Note: This was written before the author’s conversion to Orthodoxy.

Reading Isaiah 29 with my wife the other night, the thorough monergistic soteriology found in the Bible has popped out at me yet again.

For the Lord has poured over you a spirit of deep sleep, He has shut your eyes, the prophets; And He has covered your heads, the seers. The entire vision will be to you like the words of a sealed book, which when they give it to the one who is literate, saying, “Please read this,” he will say, “I cannot, for it is sealed.” Then the book will be given to the one who is illiterate, saying, “Please read this.” And he will say, “I cannot read” (Is 29:10-12).

For those whom God has hardened (shut eyes, covered heads) they will not be able to understand Isaiah’s prophecy in his book, and therefore they will not turn and repent. God then judges the hearts of the very same men He hardened in the very next verses!

Then the Lord said,

“Because this people draw near with their words And honor Me with their lip service,
But they remove their hearts far from Me, And their reverence for Me consists of Tradition learned by rote, Therefore behold, I will once again deal marvelously with this people, wondrously marvelous; And the wisdom of their wise men will perish, And the discernment of their discerning men will be concealed” (Is 29:13-14).

Did you catch that? As punishment for their hardened hearts, God will make sure these men will perish that those who fancy themselves with discernment will be made increasingly ignorant. This sort of double predestination is not a comforting thought for many, but this is clearly what the Scripture is teaching.

On the flip side, how about the men who can see and understand? How does that come about according to Isaiah? Only a few verses later he draws a clear parallel between the righteous and the wicked:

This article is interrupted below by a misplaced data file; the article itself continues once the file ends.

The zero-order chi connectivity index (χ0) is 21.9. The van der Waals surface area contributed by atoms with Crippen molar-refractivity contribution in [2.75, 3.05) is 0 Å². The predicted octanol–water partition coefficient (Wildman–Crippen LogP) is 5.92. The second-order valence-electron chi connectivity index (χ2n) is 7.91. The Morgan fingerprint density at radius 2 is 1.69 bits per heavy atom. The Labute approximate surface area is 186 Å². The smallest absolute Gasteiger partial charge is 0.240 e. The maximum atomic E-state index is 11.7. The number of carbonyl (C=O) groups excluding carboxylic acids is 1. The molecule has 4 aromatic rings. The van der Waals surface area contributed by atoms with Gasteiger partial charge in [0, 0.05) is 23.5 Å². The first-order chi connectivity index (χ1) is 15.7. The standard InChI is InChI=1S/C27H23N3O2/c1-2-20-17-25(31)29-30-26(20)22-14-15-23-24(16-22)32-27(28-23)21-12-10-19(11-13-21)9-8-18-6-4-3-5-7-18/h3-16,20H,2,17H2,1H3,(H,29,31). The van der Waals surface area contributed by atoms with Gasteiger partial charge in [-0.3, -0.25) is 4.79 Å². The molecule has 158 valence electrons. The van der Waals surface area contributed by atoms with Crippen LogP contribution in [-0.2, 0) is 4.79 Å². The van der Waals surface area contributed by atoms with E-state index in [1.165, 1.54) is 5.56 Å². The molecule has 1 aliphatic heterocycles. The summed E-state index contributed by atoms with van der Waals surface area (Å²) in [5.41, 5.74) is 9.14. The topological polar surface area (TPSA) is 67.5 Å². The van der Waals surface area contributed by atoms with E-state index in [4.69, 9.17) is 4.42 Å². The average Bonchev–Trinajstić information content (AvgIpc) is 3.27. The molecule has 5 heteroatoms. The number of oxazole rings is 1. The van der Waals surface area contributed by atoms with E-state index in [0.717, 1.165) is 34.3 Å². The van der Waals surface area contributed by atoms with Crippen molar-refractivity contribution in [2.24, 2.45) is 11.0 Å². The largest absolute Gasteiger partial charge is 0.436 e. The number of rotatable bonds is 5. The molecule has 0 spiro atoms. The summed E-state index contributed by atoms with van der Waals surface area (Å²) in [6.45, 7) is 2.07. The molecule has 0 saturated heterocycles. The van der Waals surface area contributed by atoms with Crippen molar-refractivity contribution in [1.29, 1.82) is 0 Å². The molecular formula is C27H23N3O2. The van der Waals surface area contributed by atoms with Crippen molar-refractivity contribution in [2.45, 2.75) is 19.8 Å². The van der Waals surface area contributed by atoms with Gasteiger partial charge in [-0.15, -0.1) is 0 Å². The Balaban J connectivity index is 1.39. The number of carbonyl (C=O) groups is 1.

Is it not yet just a little while Before Lebanon will be turned into a fertile field, And the fertile field will be considered as a forest? On that day the deaf will hear words of a book, And out of their gloom and darkness the eyes of the blind will see. The afflicted also will increase their gladness in the LordAnd the needy of mankind will rejoice in the Holy One of Israel…Those who err in mind will know the truth, And those who criticize will accept instruction (Is 29:17-19, 24).

The deaf can now here and the blind are made to see. Obviously this is miraculous because 1. blind and deaf people cannot will themselves to regain their lost senses and 2. just as “Lebanon will be turned into a fertile field” presumably by God, “on that day” the blind and deaf are changed by God.

We can then infer from verse 24 that God takes formerly blind and deaf people and makes them “know the truth” and “accept instruction.” Ironically, it was the people who think they can see that had their eyese shut earlier in the chapter. Indeed, “the same God … works all things in all persons” (1 Cor 12:5) works both spiritual gifts and men as well as the hardening of their hearts:

Otherwise they might see with their eyes,
Hear with their ears,
Understand with their hearts,
And return and be healed (Is 6:10).

God will not be compelled to be gracious to men who universally, apart from His grace are not “righteous, not even one” (Rom 3:10). So, He is in the right when he condemns such unrighteous men to increased blindness and He is right and exceedingly gracious when He takes those “who err in mind” and make them “know the truth.” Praise be to God!